However, each student must do and submit his own work. Three preliminary exams, each worth 15% of the course grade, will be given during the semester.
The preliminary exams will be common hour — the location will be announced. The comprehensive final exam will be worth 25% ofthe course grade. The comprehensive ﬁnal exam will NOT be common hour, and Will be held in the regular classroom. To every exam you will be allowed to bring a single 81/2 in. by 11 in. sheet of paper with formulas/notes on
either side, BUT NO EXAMPLE PROBLEMS. Design Project: Students will develop the ability to work in groups without direct supervision, make assumptions and choices,
use external sources, and apply appropriate tools to an open ended design project.
Students will work in groups of three or four to complete the design project. One report will be submitted per group and as long as each member is an active participant, each member of
the group will receive the same grade. Disability Resource Center Reasonable Accommodations Statement: 1 am committed to providing assistance to help you be successful in this course. Reasonable accommodations
are available for students with a documented disability. If you have a disability and may need accommodations to fully participate in this class, please visit the
Disability Resource Center (DRC). All accommodations MUST be approved through the DRC  Washington Building Room 217. Stop by or call
(509) 3353417 to make an appointment with a disability specialist. http://www.drc.wsu.edu. Academic Integrity: All members of the University community share responsibility for maintaining and promoting the principles of
truth and academic honesty. The Ofﬁce of Student Conduct has a policy deﬁning academic dishonesty and the procedures to follow if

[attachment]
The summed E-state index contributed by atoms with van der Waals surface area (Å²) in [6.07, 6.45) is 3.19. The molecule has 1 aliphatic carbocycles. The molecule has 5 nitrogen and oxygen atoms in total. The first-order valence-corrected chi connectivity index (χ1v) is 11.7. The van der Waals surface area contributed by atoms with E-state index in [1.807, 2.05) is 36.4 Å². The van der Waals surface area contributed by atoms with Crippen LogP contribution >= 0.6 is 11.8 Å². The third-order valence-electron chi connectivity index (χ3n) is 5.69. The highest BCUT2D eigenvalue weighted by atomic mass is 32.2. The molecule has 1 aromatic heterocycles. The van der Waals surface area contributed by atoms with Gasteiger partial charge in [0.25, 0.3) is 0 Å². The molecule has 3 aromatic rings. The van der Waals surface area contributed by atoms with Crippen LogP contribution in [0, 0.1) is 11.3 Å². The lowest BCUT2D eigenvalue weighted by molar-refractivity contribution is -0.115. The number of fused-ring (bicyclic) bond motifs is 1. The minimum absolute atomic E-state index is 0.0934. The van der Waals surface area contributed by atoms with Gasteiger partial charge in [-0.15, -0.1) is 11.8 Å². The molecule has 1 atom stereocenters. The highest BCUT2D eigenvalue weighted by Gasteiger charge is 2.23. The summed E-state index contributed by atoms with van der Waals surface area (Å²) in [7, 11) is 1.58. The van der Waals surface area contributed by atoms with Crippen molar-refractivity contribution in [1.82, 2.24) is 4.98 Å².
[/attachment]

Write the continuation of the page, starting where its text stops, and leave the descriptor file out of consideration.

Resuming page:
dishonesty occurs. This information can be found at www.studentconduct.wsu.edu. Cheating or plagiarism in any fomi will not be tolerated. Cheating includes, but is not limited to, copying
work or allowing your work to be copied. Plagiarism includes copying solutions from the solution manual and
resubmitting previously graded homework from a previous semester, even if it was your own work. If academic dishonesty has occurred on any homework, test or other assignment, the incident will be reported to the Office of Student Conduct and the student(s) involved will receive no credit (a score of zero) for that
particular material. A second incident of cheating may result in dismissal from the university. Safety is a shared responsibility in which each member of the University community has a personal role.
Each of us should know the appropriate actions to take when an emergency arises.
For emergency preparedness, students are strongly encouraged to visit http://oem.wsu.edu/emergencies. Everyone is also encouraged to visit the WSU ALERT site http://safetyplan.wsu.edu for information about
emergencies and the communication resources WSU will use during emergencies. ...
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This note was uploaded on 03/30/2010 for the course CE 211 taught by Professor Rentz during the Spring '09 term at Washington State University .
 Spring '09
 RENTZ